A Taiwanese news station accidentally reported that China had invaded the island nation yesterday, triggering a government investigation into the mistake.
On the Wednesday morning news broadcast at 7 a.m. local time, Taiwanese public broadcaster Chinese Television System (CTS) mistakenly released a news crawl at the bottom of one of their segments that read, “the Chinese communists have stepped up their preparations for war,” and that President Tsai Ing-wen “has issued an emergency order.”
- U.S. officials are accusing China of preparing to offering its military and economic support to Russia during its ongoing invasion of Ukraine.
- "It's real, it's consequential, and it's really alarming," an anonymous official was quoted as saying.
- State Department spokesman Ned Price told journalists that the U.S. would be "watching closely" to see if Russia gets support from China or others.
The U.S. has alleged via a diplomatic cable to NATO allies and some Asian countries that China is prepared to provide military and economic support to Russia during its ongoing invasion of Ukraine.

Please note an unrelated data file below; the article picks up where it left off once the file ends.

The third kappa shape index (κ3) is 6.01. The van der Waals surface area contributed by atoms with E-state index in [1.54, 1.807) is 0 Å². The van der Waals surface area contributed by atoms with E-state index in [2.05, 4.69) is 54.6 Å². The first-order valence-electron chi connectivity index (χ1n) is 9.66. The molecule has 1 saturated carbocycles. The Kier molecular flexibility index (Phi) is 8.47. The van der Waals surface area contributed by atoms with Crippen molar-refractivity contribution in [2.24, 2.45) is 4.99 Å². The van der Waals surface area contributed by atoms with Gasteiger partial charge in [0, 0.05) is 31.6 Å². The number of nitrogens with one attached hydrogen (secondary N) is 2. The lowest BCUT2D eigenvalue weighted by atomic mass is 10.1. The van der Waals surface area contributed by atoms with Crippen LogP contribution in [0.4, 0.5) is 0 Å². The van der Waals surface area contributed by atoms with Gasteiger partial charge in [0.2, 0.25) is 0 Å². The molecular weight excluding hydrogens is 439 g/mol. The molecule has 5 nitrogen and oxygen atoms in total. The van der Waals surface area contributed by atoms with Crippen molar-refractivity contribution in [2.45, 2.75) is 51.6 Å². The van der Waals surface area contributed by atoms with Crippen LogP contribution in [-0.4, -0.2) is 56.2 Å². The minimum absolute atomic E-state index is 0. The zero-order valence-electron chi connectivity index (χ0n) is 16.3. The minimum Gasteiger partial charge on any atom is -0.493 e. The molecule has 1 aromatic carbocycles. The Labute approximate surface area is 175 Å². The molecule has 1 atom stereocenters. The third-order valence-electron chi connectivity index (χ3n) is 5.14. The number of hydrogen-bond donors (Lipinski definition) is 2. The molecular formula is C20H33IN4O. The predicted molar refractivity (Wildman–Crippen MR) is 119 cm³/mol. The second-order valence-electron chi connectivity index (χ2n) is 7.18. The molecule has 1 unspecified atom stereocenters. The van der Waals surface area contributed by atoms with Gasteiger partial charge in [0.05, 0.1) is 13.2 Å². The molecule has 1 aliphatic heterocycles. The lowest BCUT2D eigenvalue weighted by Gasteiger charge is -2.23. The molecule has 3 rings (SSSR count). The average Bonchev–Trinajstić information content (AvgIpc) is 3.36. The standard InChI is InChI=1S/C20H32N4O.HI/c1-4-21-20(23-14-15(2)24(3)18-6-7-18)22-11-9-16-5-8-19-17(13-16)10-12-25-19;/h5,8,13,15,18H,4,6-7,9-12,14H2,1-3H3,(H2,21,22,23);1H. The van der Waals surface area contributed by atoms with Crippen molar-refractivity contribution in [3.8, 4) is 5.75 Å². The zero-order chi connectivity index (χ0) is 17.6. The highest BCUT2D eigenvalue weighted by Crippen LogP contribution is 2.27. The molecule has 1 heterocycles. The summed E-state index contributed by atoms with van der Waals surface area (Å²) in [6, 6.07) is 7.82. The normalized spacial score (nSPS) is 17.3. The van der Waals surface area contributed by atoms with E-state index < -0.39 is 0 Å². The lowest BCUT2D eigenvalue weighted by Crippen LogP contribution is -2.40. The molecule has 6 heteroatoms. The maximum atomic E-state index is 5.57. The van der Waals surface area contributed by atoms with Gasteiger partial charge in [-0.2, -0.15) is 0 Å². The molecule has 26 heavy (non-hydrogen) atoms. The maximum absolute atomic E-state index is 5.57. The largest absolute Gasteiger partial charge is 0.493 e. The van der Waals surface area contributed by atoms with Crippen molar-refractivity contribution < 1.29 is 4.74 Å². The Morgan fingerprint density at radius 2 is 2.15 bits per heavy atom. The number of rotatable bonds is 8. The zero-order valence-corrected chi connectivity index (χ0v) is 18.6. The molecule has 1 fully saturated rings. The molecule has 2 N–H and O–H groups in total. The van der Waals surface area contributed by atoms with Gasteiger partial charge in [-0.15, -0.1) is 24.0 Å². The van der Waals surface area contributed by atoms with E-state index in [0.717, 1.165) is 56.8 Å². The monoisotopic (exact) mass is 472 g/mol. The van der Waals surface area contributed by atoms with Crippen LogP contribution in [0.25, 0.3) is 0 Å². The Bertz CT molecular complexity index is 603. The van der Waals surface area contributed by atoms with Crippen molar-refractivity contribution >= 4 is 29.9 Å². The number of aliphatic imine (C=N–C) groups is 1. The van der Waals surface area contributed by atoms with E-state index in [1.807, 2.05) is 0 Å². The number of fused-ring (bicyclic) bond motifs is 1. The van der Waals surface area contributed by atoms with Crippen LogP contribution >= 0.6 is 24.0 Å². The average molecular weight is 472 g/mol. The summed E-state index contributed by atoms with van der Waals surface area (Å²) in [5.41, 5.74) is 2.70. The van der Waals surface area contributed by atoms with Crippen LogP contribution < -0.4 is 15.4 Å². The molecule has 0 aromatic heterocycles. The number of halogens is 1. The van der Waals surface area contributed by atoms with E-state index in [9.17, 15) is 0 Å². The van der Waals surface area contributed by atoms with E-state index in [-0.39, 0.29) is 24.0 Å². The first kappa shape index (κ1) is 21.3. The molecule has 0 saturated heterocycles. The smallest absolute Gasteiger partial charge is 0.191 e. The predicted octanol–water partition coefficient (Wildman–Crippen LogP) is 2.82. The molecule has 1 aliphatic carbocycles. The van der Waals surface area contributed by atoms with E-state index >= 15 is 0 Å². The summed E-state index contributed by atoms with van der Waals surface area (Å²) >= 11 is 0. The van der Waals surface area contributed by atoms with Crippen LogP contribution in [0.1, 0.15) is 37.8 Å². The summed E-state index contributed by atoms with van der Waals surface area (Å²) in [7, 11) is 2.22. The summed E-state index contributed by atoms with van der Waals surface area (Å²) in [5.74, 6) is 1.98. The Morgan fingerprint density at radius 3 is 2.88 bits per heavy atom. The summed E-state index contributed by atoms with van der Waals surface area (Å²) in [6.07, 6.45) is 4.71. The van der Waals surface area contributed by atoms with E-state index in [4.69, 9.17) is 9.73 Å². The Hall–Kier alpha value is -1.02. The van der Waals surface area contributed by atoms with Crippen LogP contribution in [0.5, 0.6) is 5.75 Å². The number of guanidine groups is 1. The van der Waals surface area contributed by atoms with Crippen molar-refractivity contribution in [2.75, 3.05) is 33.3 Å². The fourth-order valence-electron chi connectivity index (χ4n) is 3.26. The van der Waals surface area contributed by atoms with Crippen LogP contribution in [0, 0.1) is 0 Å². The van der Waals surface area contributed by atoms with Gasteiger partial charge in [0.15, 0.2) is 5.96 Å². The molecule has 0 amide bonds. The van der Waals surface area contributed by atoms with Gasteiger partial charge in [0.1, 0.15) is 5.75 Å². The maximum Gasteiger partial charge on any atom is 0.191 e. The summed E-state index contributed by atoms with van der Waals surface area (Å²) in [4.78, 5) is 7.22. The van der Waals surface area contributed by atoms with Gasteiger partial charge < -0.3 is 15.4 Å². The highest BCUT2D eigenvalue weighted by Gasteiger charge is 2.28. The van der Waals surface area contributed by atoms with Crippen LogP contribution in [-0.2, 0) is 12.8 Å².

An anonymous U.S. official privy to the message further stated that China would likely deny such accusations.
Mainland China will supposedly have a difficult time launching a full-scale invasion of Taiwan over problems that mostly have to do with logistics, according to a new report by Taiwan’s Defense Ministry.
Why it matters: The threat assessment was sent to legislators, according to Reuters. If correct, Taipei improves its odds of securing its sovereignty against China, whose warplanes have increasingly patrolled the Taiwan Strait in recent months.
China will face “terrible consequences” for any move to invade Taiwan, U.S. Secretary of State Antony Blinken said on Friday, adding that Washington is “resolutely committed” to ensuring that the self-governed island can defend itself.
Driving the news: Blinken’s remarks come amid increasing tensions in the Taiwan Strait. Since early October, Beijing has sent hundreds of warplanes to Taipei’s Air Defense Identification Zone (ADIZ), leading to fears of an escalation that would trigger a longstanding defense commitment the U.S. has made to Taiwan.